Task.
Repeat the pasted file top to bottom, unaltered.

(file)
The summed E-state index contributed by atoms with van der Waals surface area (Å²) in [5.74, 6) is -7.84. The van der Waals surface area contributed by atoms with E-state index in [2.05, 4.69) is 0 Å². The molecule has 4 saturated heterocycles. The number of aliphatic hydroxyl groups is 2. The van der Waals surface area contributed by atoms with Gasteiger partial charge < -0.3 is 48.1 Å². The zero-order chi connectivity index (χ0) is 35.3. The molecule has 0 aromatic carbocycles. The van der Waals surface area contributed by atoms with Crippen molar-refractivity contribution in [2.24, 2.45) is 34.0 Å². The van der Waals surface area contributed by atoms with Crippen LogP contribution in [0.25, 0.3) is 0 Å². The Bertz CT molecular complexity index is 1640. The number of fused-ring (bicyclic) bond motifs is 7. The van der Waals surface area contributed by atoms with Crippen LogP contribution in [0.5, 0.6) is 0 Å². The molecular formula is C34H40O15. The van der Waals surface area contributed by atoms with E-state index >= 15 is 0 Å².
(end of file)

The summed E-state index contributed by atoms with van der Waals surface area (Å²) in [5.74, 6) is -7.84. The van der Waals surface area contributed by atoms with E-state index in [2.05, 4.69) is 0 Å². The molecule has 4 saturated heterocycles. The number of aliphatic hydroxyl groups is 2. The van der Waals surface area contributed by atoms with Gasteiger partial charge < -0.3 is 48.1 Å². The zero-order chi connectivity index (χ0) is 35.3. The molecule has 0 aromatic carbocycles. The van der Waals surface area contributed by atoms with Crippen molar-refractivity contribution in [2.24, 2.45) is 34.0 Å². The van der Waals surface area contributed by atoms with Crippen LogP contribution in [0.25, 0.3) is 0 Å². The Bertz CT molecular complexity index is 1640. The number of fused-ring (bicyclic) bond motifs is 7. The van der Waals surface area contributed by atoms with Crippen LogP contribution in [0.5, 0.6) is 0 Å². The molecular formula is C34H40O15. The van der Waals surface area contributed by atoms with E-state index >= 15 is 0 Å².